As new members of the Hollister City Council look to be active in the community, the city manager cautioned them to review the Ralph M. Brown Act to avoid violations.
The issue came up during the Dec. 17 regular council meeting after Mayor Ignacio Velazquez and Councilmembers Marty Richman and Rolan Resendiz reported encountering each other at various events.
The Brown Act is a California law passed in 1953 that ensures the public’s right to attend and participate in meetings of local governing bodies, such as the Hollister City Council or San Benito County Board of Supervisors. The act also prohibits members of governing bodies from discussing issues concerning their local government outside of public meetings.
“I noticed that most of you are becoming more involved in community events and three of you may end up in the same location,” City Manager Bill Avera said at the Dec. 17 meeting. “Please understand that’s absolutely okay, but I would also suggest you mind your p’s and q’s when you’re doing that because perception is everything.”
Avera said he didn’t want to discourage councilmembers from attending events, but also didn’t want to face a situation where actions are questioned because members attended the same event.
According to First Amendment Coalition, councilmembers can attend public meetings without violating the Brown Act as long as they “do not discuss among themselves matters within their jurisdiction.”
However, if a majority of councilmembers, three in the case of the five-seat Hollister City Council, attend the same event and discuss issues that pertain to the council, by state law it is considered a meeting and violates the Brown Act.
Avera said councilmembers would participate in a lecture about it during the League of California Cities conference for new mayors and councilmembers on Jan. 16-18 in Sacramento.
City Clerk Christine Black suggested that councilmembers sit at different tables if they attend the same events.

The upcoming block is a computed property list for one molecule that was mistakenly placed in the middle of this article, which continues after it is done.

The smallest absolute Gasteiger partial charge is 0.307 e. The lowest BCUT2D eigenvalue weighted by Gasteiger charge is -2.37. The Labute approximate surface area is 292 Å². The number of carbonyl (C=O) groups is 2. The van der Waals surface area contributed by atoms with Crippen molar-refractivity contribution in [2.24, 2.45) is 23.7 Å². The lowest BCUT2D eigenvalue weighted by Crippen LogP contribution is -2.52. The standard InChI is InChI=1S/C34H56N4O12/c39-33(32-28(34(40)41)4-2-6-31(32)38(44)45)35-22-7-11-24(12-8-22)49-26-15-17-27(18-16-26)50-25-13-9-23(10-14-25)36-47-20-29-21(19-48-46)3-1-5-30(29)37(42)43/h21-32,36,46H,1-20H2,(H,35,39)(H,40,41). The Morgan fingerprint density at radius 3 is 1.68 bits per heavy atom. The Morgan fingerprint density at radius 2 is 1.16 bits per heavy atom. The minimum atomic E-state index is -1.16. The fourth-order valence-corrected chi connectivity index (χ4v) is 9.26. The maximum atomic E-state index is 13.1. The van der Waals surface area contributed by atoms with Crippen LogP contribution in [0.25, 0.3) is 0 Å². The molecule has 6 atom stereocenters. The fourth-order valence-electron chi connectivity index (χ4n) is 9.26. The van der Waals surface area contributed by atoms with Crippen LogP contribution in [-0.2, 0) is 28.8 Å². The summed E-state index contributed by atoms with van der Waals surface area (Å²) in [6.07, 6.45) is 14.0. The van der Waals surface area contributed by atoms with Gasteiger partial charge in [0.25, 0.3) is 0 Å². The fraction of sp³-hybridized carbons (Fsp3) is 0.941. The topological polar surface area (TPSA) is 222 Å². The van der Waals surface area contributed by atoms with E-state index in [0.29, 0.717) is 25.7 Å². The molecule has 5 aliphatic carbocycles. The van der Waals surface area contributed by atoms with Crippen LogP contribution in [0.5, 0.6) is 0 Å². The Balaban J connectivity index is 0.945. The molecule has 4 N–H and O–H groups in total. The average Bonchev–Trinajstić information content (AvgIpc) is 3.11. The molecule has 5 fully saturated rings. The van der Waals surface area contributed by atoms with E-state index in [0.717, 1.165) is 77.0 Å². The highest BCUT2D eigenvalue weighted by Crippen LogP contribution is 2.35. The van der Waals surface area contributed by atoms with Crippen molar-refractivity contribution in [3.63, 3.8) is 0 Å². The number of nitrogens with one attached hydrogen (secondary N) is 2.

Councilmember Resendiz said the general rule the council agreed on to avoid conflict was the first two councilmembers to the event were allowed to stay, while others, if they attended, would have to leave.
While Avera said it was fine if that was the rule the council came up with, Mayor Velazquez said they would work on tweaking the rule because it’s not fair for other councilmembers who want to attend events.
Local jurisdictions in San Benito County are cautious when it comes to the Brown Act, as several have faced allegations of violating the state law in recent years.
In 2017, San Juan Bautista City Council faced allegations of Brown Act violations over the removal of then Planning Commission chairman John Hopper.
The Hazel Hawkins Memorial Hospital Board of Directors also faced Brown Act violation allegations this year when San Benito Health Care District candidate Frank Barragan said he apparently triggered the cancellation of a Sept. 8 meeting after he questioned the hospital board’s adherence to the Brown Act in an email sent to board members and local media.
At the time, hospital board member Ariel Hurtado told BenitoLink that the Sept. 8 closed session was canceled after word got out that it was taking place, because the board knew it would be violating the Brown Act. Hurtado also said the board had violated the Brown Act more than once while discussing the fate of the hospital.
San Benito High School students Vanessa Sanchez and Ariana Fabian asked the city council to look into a ban on flavored tobacco products.
Sanchez said that in April she and her peers gave a presentation to the council on the dangers of flavored tobacco and how companies target youth. After that presentation, the council said they would form a committee to address the issue, she added.
Bans on flavored tobacco products have been enacted in Saratoga, Santa Cruz and Marin counties, Fabian said.
Avera requested to give the council an updated report on flavored tobacco, past discussions and recommendations at the Jan. 22 meeting. Velazquez also asked for an update on laws regulating flavored tobacco sales as he said they had changed since the council last discussed the topic.
Aligning council and commissioner terms
The council also looked into improving language so that newly elected councilmembers can appoint commissioners.
“I felt it was important for all of you to pick your own commission members,” Velazquez said. “In the past they were by terms and you were given the commissioner that was there before.”
The city is expected to examine making changes at a special meeting in January, and to appoint someone to fill the District 1 planning commissioner seat vacated by Councilwoman Carol Lenoir, who was appointed to the city council earlier this year after former member Ray Friend retired.
Three meetings a month
Councilman Marty Richman asked to agendize a discussion about adding a third meeting every month to focus on city projects. The council generally meets twice a month.
“With all the items we are going to have in the fire, all the things that you were promised during this election by me and by other people, I intend to try to deliver,” Richman said. “I didn’t take this job to be a bump on a log.”
Velazquez agreed with Richman and said the first meeting needs to be about the city’s finances, as well as a report to inform the public about what appears on the residents’ property tax bill.
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